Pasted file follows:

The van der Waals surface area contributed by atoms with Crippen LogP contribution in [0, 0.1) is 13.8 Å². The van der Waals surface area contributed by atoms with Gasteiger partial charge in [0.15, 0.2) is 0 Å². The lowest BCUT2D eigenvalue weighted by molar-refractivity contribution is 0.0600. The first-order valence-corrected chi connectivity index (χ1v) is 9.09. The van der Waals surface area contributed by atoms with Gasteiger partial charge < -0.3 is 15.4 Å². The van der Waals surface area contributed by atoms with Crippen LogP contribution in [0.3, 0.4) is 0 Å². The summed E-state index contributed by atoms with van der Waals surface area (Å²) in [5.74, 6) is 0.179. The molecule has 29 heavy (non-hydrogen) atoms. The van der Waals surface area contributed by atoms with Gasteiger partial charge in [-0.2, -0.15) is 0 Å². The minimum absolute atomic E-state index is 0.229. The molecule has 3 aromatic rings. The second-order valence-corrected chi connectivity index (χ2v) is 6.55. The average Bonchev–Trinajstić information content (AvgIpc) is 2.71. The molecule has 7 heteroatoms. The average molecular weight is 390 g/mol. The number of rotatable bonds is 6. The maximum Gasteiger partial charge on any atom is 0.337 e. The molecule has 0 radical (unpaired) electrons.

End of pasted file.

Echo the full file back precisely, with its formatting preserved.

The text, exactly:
The van der Waals surface area contributed by atoms with Crippen LogP contribution in [0, 0.1) is 13.8 Å². The van der Waals surface area contributed by atoms with Gasteiger partial charge in [0.15, 0.2) is 0 Å². The lowest BCUT2D eigenvalue weighted by molar-refractivity contribution is 0.0600. The first-order valence-corrected chi connectivity index (χ1v) is 9.09. The van der Waals surface area contributed by atoms with Gasteiger partial charge < -0.3 is 15.4 Å². The van der Waals surface area contributed by atoms with Crippen LogP contribution in [0.3, 0.4) is 0 Å². The summed E-state index contributed by atoms with van der Waals surface area (Å²) in [5.74, 6) is 0.179. The molecule has 29 heavy (non-hydrogen) atoms. The van der Waals surface area contributed by atoms with Gasteiger partial charge in [-0.2, -0.15) is 0 Å². The minimum absolute atomic E-state index is 0.229. The molecule has 3 aromatic rings. The second-order valence-corrected chi connectivity index (χ2v) is 6.55. The average Bonchev–Trinajstić information content (AvgIpc) is 2.71. The molecule has 7 heteroatoms. The average molecular weight is 390 g/mol. The number of rotatable bonds is 6. The maximum Gasteiger partial charge on any atom is 0.337 e. The molecule has 0 radical (unpaired) electrons.